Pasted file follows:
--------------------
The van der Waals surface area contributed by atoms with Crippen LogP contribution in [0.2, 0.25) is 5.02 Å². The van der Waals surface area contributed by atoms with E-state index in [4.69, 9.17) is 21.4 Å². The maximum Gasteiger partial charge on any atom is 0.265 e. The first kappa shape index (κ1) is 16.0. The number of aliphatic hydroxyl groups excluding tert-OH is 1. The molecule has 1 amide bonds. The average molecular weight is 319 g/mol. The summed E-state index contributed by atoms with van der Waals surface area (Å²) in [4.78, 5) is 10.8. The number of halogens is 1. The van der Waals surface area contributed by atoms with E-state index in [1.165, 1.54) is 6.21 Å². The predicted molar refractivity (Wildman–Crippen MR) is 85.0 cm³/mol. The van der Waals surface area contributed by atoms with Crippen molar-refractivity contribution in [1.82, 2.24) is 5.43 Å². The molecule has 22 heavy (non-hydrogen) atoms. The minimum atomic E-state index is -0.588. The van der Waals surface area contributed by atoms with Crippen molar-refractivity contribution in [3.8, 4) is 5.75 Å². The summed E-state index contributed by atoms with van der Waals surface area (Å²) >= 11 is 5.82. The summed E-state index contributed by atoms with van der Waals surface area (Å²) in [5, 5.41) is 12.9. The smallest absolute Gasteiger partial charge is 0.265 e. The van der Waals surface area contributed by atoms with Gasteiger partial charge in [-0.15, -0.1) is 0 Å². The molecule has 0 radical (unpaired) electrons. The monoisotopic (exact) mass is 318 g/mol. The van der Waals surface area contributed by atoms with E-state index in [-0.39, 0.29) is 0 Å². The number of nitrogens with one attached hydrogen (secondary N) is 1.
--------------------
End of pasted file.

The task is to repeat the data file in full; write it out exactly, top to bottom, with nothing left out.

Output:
The van der Waals surface area contributed by atoms with Crippen LogP contribution in [0.2, 0.25) is 5.02 Å². The van der Waals surface area contributed by atoms with E-state index in [4.69, 9.17) is 21.4 Å². The maximum Gasteiger partial charge on any atom is 0.265 e. The first kappa shape index (κ1) is 16.0. The number of aliphatic hydroxyl groups excluding tert-OH is 1. The molecule has 1 amide bonds. The average molecular weight is 319 g/mol. The summed E-state index contributed by atoms with van der Waals surface area (Å²) in [4.78, 5) is 10.8. The number of halogens is 1. The van der Waals surface area contributed by atoms with E-state index in [1.165, 1.54) is 6.21 Å². The predicted molar refractivity (Wildman–Crippen MR) is 85.0 cm³/mol. The van der Waals surface area contributed by atoms with Crippen molar-refractivity contribution in [1.82, 2.24) is 5.43 Å². The molecule has 22 heavy (non-hydrogen) atoms. The minimum atomic E-state index is -0.588. The van der Waals surface area contributed by atoms with Crippen molar-refractivity contribution in [3.8, 4) is 5.75 Å². The summed E-state index contributed by atoms with van der Waals surface area (Å²) >= 11 is 5.82. The summed E-state index contributed by atoms with van der Waals surface area (Å²) in [5, 5.41) is 12.9. The smallest absolute Gasteiger partial charge is 0.265 e. The van der Waals surface area contributed by atoms with Gasteiger partial charge in [-0.15, -0.1) is 0 Å². The molecule has 0 radical (unpaired) electrons. The monoisotopic (exact) mass is 318 g/mol. The van der Waals surface area contributed by atoms with E-state index in [-0.39, 0.29) is 0 Å². The number of nitrogens with one attached hydrogen (secondary N) is 1.